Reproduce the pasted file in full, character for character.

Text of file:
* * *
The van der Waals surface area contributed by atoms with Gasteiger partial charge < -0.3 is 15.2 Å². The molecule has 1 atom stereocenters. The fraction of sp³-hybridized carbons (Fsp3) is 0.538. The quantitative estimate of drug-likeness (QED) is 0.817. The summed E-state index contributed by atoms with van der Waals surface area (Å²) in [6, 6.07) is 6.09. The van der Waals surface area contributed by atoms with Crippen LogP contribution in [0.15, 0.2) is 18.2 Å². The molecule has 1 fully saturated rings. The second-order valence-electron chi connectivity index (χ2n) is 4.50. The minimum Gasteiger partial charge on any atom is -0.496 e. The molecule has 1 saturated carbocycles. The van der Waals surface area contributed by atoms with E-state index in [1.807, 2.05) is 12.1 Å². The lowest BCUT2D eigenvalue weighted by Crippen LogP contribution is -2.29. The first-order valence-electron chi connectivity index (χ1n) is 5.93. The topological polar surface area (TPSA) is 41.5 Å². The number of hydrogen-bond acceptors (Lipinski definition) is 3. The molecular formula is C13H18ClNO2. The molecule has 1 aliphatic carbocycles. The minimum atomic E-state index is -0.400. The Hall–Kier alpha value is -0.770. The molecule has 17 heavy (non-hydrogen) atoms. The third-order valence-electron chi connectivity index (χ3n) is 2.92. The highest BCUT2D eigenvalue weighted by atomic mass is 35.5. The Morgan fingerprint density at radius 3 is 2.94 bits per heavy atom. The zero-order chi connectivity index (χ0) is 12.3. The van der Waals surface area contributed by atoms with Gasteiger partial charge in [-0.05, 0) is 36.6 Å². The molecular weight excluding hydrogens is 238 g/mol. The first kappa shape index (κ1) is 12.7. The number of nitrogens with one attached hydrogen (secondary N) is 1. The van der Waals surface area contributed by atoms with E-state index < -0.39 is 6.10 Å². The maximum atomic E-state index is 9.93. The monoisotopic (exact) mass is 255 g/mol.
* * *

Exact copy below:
The van der Waals surface area contributed by atoms with Gasteiger partial charge < -0.3 is 15.2 Å². The molecule has 1 atom stereocenters. The fraction of sp³-hybridized carbons (Fsp3) is 0.538. The quantitative estimate of drug-likeness (QED) is 0.817. The summed E-state index contributed by atoms with van der Waals surface area (Å²) in [6, 6.07) is 6.09. The van der Waals surface area contributed by atoms with Crippen LogP contribution in [0.15, 0.2) is 18.2 Å². The molecule has 1 fully saturated rings. The second-order valence-electron chi connectivity index (χ2n) is 4.50. The minimum Gasteiger partial charge on any atom is -0.496 e. The molecule has 1 saturated carbocycles. The van der Waals surface area contributed by atoms with E-state index in [1.807, 2.05) is 12.1 Å². The lowest BCUT2D eigenvalue weighted by Crippen LogP contribution is -2.29. The first-order valence-electron chi connectivity index (χ1n) is 5.93. The topological polar surface area (TPSA) is 41.5 Å². The number of hydrogen-bond acceptors (Lipinski definition) is 3. The molecular formula is C13H18ClNO2. The molecule has 1 aliphatic carbocycles. The minimum atomic E-state index is -0.400. The Hall–Kier alpha value is -0.770. The molecule has 17 heavy (non-hydrogen) atoms. The third-order valence-electron chi connectivity index (χ3n) is 2.92. The highest BCUT2D eigenvalue weighted by atomic mass is 35.5. The Morgan fingerprint density at radius 3 is 2.94 bits per heavy atom. The zero-order chi connectivity index (χ0) is 12.3. The van der Waals surface area contributed by atoms with Gasteiger partial charge in [-0.05, 0) is 36.6 Å². The molecular weight excluding hydrogens is 238 g/mol. The first kappa shape index (κ1) is 12.7. The number of nitrogens with one attached hydrogen (secondary N) is 1. The van der Waals surface area contributed by atoms with E-state index < -0.39 is 6.10 Å². The maximum atomic E-state index is 9.93. The monoisotopic (exact) mass is 255 g/mol.